White Done Right: Contemporary Style
An all white contemporary clean canvas signifies minimal, sterile and fresh. Rather than a color in contemporary design, white is an absence of color. A monochromatic contemporary look infuses clean lines and smooth surfaces without intricate details.
"People who do white on white contemporary are suggesting, I want you to feel completely peaceful and notice other things besides the color of the room," says Dan Heldenbrand, a Phoenix-based designer. Often the focus is an incredible painting, a hulking sculpture or another element that attracts the eye within a fade-to-white background.
When choosing color, work carefully with carpeting, flooring, window treatments and art to select a tone that complements. Whites range from blue-tinged to red-tinged with hundreds of variations. Heldenbrand recommends infusing additional color with art or a single piece of furniture, a sofa that’s a brilliant hue, or a chocolate rug.
"I think introducing a color is a personal thing for the homeowner — I don’t think there is a right or wrong" says Heldenbrand. "I have been in places where everything but maybe one or two pieces of art has been dead on the same color, which I think is rather boring." Instead, use shades from ivory to seashell, eggshell and ecru to create allure.
Here, designer Grace Sielaff uses a white palette to set off a multicolored screen.
Contemporary flooring is minimalist, maybe a honed travertine that’s polished or a whitewashed wood or very light ash. For wall-to-wall carpet, select shades of tan, wheat or moccasin, which is less stark than a true white.
In this entry by designer Dan Heldenbrand, the light walls and flooring set off the furniture and artwork much like a gallery.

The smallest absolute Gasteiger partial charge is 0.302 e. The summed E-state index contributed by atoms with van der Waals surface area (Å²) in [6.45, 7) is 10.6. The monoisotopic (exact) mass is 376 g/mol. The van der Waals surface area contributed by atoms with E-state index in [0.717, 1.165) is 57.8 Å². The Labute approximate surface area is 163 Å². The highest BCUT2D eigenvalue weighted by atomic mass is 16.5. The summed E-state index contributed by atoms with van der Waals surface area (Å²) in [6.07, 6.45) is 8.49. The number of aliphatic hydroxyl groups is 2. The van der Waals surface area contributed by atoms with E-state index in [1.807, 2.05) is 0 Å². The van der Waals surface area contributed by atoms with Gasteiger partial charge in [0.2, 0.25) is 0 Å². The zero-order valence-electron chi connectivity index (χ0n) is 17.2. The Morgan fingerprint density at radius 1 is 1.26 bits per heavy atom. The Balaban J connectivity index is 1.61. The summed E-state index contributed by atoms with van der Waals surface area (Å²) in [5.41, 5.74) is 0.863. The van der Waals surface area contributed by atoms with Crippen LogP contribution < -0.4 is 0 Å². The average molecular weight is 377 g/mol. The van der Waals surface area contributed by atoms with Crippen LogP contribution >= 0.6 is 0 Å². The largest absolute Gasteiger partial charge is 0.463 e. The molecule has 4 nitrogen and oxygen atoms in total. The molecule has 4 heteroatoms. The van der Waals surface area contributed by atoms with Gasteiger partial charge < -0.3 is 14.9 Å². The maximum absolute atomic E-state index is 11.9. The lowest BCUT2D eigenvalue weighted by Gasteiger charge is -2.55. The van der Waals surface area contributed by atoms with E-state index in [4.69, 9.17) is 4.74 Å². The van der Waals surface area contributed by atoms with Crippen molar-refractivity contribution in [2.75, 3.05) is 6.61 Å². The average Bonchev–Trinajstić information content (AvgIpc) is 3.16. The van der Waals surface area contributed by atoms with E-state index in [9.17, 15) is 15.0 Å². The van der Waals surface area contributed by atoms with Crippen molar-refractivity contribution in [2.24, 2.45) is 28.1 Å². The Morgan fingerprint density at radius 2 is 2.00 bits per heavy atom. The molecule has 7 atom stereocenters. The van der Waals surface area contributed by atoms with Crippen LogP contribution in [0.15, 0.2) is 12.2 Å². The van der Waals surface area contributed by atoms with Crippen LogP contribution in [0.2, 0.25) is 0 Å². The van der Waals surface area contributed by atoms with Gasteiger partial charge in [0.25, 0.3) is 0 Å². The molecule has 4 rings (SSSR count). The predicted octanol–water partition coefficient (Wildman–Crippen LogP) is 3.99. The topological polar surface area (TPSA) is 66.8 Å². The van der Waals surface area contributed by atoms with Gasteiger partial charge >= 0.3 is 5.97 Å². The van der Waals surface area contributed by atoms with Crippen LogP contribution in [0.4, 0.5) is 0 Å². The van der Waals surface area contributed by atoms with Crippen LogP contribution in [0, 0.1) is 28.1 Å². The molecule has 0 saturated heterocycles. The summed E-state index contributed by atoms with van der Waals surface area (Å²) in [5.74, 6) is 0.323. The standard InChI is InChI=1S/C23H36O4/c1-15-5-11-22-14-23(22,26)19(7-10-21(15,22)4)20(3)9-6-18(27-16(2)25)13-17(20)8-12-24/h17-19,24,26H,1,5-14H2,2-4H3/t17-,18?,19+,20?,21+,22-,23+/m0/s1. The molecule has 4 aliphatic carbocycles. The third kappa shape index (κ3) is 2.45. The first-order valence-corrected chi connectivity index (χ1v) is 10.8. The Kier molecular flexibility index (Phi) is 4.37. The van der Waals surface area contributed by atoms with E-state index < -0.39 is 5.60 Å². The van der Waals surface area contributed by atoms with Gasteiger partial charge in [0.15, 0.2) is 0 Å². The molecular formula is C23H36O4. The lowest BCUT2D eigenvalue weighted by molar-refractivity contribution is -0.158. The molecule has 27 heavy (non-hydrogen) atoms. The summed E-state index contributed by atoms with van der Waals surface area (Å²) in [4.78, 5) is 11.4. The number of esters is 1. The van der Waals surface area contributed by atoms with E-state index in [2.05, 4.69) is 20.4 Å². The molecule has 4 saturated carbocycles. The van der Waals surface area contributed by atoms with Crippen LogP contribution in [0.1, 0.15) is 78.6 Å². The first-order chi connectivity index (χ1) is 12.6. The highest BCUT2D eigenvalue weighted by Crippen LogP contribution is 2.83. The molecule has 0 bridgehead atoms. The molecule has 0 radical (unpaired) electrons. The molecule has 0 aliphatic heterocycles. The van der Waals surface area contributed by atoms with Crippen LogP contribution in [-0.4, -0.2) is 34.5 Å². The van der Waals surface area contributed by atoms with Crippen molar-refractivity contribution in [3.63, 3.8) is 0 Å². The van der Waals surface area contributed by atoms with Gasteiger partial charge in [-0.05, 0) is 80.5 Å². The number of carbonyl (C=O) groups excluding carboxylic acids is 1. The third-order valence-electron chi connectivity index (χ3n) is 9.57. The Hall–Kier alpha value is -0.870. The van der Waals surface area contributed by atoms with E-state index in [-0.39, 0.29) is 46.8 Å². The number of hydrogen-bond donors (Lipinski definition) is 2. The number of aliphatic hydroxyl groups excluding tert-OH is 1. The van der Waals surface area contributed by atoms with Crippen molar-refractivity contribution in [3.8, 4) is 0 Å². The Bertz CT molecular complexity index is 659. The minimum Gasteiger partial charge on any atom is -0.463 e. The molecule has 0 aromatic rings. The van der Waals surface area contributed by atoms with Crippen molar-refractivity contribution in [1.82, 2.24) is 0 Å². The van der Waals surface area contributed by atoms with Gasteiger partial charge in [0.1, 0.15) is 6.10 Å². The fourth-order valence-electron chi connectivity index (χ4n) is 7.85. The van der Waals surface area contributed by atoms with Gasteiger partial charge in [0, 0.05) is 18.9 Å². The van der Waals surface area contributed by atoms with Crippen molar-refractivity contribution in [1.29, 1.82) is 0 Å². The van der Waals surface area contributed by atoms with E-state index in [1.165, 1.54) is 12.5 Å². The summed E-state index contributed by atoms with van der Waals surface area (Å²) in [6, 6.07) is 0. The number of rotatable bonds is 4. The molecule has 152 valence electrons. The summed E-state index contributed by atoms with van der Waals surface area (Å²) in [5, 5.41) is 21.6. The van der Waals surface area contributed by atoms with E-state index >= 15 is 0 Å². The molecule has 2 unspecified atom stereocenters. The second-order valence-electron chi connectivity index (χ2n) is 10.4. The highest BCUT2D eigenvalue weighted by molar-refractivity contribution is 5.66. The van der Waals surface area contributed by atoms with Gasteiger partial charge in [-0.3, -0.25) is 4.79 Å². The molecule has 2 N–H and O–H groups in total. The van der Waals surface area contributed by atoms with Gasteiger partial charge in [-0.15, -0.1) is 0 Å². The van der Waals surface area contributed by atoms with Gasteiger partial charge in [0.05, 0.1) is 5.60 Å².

Stainless steel, nickel and chrome metals are customary in contemporary design, providing a decorative framework of sleek finishes. Leather is often a signature component. Furnishings should feel clean with geometric lines, and chrome, brushed nickel or bronze patinas, like the cocktail tables in this Ammie Kim-designed living space.
Since white reflects light back, pay attention to how light enters a room, and when natural light is present, like in this bedroom by designer Van Tullis. The kind of light bulbs used have a considerable effect on a white palette because incandescent bulbs contain more of a yellow cast, where fluorescents often emit either a pink or blue hue.
"I personally like a halogen bulb over an incandescent bulb; it’s a little bit more pure light, more like natural light," says Heldenbrand. Natural light provides a warmer spectrum. Since walls absorb various shades based on light conditions, Heldenbrand recommends experimenting with three two foot by two foot panels of white wall coloring to see how various light hit them at all hours. "By the next day, you’ll have eliminated two of those colors, just because you don’t like how several of them look."
Stylish, White Contemporary Living Room With Neutral Elements
In this living space, a single-arm sofa, ottoman and small dining table combine for an unconventional yet ultra-functional seating arrangement. Floor-to-ceiling draperies balance the room's strong horizontal lines and propel the gaze upward.
A contemporary window is dictated by whether you want coverings to offer decoration or light control. A solid fawn pull shade, beige blinds or sand color sheers, as seen in this living room by designer Andreas Charalambous, are excellent choices. Unless a window is a stunning focal point in the room, it should be minimized.
Mistake to Avoid: Not Balancing a Space
If you employ color as a focal point with artwork or pillows on a sofa, you shouldn’t have one piece of art on a far left wall, and nothing on an adjacent wall, or bold pillows on one chair but not on the opposite one. "Anything you do different from the white, needs to be in balance and make sense," says Heldenbrand. Tying everything together is even more important in the starkness of an all white room because you don’t have other colors to distract the eye.
Jennifer Nelson writes about health, fitness, lifestyle and home. Her work also appears in Better Homes & Gardens, Woman's Day, Cooking Light and O, The Oprah Magazine.